Nutrition is a huge component of health and well-being. Our bodies are amazing machines that need fuel – the correct types in the correct amounts – to function, grow, and heal. My colleagues in dietetics and I have been working for decades to ensure that nutrition is recognized as a vital sign in assessing patient health and well-being and that it is incorporated into providing care, yet we haven't gotten very far. Why? Until recently, the dietetics perspective and the nursing perspective were not collaboratively integrated into day-to-day practice.
A goal of our editorial team at Nutrition Today
is to encourage registered dieticians and nutritionists (RDNs) and nurses to co-author articles that will integrate clinical perspectives and treatment into the coordinated patient care model. This collaboration can provide effective, interdisciplinary means of resolving care issues, thereby improving patient outcomes.
To do this, first I encourage you to get to know our journal:
• Nutrition Today
is a peer-reviewed journal focused on translating the latest developments in nutrition science and policy to health care providers.
• Nutrition Today
reaches key opinion leaders in the health professions and nutrition sciences.
• Nutrition Today
features authoritative articles on topics such as educating patients on conflicted science around butter
, saturated fat
, and meat
• Continuing education credit is available in each issue.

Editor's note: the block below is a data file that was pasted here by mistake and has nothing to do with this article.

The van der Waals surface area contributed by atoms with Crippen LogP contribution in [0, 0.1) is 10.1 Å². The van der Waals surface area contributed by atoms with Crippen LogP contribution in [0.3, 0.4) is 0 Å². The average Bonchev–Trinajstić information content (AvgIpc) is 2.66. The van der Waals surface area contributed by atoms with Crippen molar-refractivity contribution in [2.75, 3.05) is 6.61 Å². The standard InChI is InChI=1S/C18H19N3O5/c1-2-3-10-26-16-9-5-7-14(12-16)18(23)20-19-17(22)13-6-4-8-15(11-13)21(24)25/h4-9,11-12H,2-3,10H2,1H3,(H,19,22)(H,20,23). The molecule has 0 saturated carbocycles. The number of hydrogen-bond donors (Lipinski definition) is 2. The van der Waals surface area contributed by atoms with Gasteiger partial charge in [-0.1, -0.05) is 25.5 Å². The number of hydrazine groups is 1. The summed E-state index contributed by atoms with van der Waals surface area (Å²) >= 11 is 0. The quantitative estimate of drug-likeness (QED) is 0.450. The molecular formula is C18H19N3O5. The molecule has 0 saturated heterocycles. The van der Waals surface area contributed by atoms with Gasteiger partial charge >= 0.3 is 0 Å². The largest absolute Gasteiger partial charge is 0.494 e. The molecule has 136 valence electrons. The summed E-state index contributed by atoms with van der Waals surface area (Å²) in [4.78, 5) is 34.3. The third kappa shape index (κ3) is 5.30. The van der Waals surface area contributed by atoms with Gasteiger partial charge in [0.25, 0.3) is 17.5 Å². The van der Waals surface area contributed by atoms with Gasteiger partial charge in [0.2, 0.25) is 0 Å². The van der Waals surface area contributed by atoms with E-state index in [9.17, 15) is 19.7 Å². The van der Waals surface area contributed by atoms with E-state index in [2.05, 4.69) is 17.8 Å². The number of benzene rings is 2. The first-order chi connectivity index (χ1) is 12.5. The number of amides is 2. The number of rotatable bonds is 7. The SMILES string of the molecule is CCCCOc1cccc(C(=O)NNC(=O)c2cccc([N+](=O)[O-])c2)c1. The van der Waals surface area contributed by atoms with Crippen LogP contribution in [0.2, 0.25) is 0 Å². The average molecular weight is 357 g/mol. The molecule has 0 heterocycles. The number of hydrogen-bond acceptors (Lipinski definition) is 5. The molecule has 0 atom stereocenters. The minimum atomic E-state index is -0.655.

• Our associate editor, Dr. Rebecca Couris, is both a clinical pharmacist and a nutrition scientist. Along with another colleague, she has developed a series in the past year on the management of Type 2 Diabetes and hypoglycemia
, with pros and cons of medications and their nutritional implications.
• We enlist some of the world’s experts to write authoritative columns on hot-topic and timely items, for example, drinking raw milk,
and how to explain the pros and cons to patients.
• We cover a variety of specialties, such as gerontology
, where a strong collaboration between nursing and dietetics professionals is essential. Nurses understand the importance of ensuring smooth transitions from acute care to chronic care, and the importance of avoiding or minimizing readmissions.
hopes to launch a series of articles where nursing professionals and RDNs collaborate to share their knowledge with one another and our readers. Examples include:
• Caring for older adults whose diseases or treatments have nutritional implications
• Managing the nutritional needs of certain populations, especially older adults, pregnant patients, and children.
• Transitioning patients with serious gastrointestinal or neurological problems to home care .
• Decision-making with regards to tube feeding at the end-of-life.
• Delivering care to pregnant women and infants at high nutritional risk.
• Managing interprofessional approaches to care delivery.
• Treating individuals with chronic degenerative diseases that have dietary or nutritional implications.
We invite you to work with an RDN from your hospital, home health agency, hospice, clinic or nursing home to co-author a paper on one of the suggestions above or a topic of your choice. Feel free to send me an email at email@example.com
so I can answer your query or help you develop your topic.
We welcome your comments or suggestions on how to make our journal more helpful to nurses and the readers of our sister publications in nursing.
Johanna Dwyer, D.Sc,RD
Editor, Nutrition Today